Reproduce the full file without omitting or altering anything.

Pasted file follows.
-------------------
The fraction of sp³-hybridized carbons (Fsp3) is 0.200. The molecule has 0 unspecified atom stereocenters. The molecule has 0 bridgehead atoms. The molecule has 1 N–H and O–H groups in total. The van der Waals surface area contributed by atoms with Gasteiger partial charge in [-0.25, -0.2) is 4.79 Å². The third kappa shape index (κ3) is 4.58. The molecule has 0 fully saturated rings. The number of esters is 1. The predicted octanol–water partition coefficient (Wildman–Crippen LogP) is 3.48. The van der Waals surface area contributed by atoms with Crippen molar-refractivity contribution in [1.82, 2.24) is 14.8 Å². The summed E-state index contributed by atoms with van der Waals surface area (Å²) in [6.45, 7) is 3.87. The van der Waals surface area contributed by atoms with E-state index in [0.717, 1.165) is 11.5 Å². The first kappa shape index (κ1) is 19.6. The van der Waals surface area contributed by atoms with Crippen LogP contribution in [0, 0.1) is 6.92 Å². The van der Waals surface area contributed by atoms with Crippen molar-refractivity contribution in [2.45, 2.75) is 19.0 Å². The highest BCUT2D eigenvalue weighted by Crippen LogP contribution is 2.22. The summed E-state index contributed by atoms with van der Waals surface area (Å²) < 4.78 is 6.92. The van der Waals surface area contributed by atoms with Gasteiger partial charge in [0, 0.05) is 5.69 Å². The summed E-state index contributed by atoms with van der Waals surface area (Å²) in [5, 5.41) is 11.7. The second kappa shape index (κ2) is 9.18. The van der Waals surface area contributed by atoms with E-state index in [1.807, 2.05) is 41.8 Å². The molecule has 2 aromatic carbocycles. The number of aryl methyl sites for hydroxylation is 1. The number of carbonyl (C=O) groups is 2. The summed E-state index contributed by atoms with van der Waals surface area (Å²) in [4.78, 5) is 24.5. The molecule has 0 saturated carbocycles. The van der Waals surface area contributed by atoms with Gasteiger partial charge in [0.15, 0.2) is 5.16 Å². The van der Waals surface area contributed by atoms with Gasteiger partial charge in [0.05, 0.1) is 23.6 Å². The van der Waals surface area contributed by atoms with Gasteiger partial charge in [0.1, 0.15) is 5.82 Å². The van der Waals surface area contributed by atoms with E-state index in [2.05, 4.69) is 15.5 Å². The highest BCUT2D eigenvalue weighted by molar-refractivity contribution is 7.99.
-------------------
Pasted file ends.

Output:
The fraction of sp³-hybridized carbons (Fsp3) is 0.200. The molecule has 0 unspecified atom stereocenters. The molecule has 0 bridgehead atoms. The molecule has 1 N–H and O–H groups in total. The van der Waals surface area contributed by atoms with Gasteiger partial charge in [-0.25, -0.2) is 4.79 Å². The third kappa shape index (κ3) is 4.58. The molecule has 0 fully saturated rings. The number of esters is 1. The predicted octanol–water partition coefficient (Wildman–Crippen LogP) is 3.48. The van der Waals surface area contributed by atoms with Crippen molar-refractivity contribution in [1.82, 2.24) is 14.8 Å². The summed E-state index contributed by atoms with van der Waals surface area (Å²) in [6.45, 7) is 3.87. The van der Waals surface area contributed by atoms with E-state index in [0.717, 1.165) is 11.5 Å². The first kappa shape index (κ1) is 19.6. The van der Waals surface area contributed by atoms with Crippen LogP contribution in [0, 0.1) is 6.92 Å². The van der Waals surface area contributed by atoms with Crippen molar-refractivity contribution in [2.45, 2.75) is 19.0 Å². The highest BCUT2D eigenvalue weighted by Crippen LogP contribution is 2.22. The summed E-state index contributed by atoms with van der Waals surface area (Å²) < 4.78 is 6.92. The van der Waals surface area contributed by atoms with Gasteiger partial charge in [0, 0.05) is 5.69 Å². The summed E-state index contributed by atoms with van der Waals surface area (Å²) in [5, 5.41) is 11.7. The second kappa shape index (κ2) is 9.18. The van der Waals surface area contributed by atoms with E-state index in [1.807, 2.05) is 41.8 Å². The molecule has 2 aromatic carbocycles. The number of aryl methyl sites for hydroxylation is 1. The number of carbonyl (C=O) groups is 2. The summed E-state index contributed by atoms with van der Waals surface area (Å²) in [4.78, 5) is 24.5. The molecule has 0 saturated carbocycles. The van der Waals surface area contributed by atoms with Gasteiger partial charge in [0.15, 0.2) is 5.16 Å². The van der Waals surface area contributed by atoms with Gasteiger partial charge in [0.05, 0.1) is 23.6 Å². The van der Waals surface area contributed by atoms with Gasteiger partial charge in [0.1, 0.15) is 5.82 Å². The van der Waals surface area contributed by atoms with E-state index in [2.05, 4.69) is 15.5 Å². The highest BCUT2D eigenvalue weighted by molar-refractivity contribution is 7.99.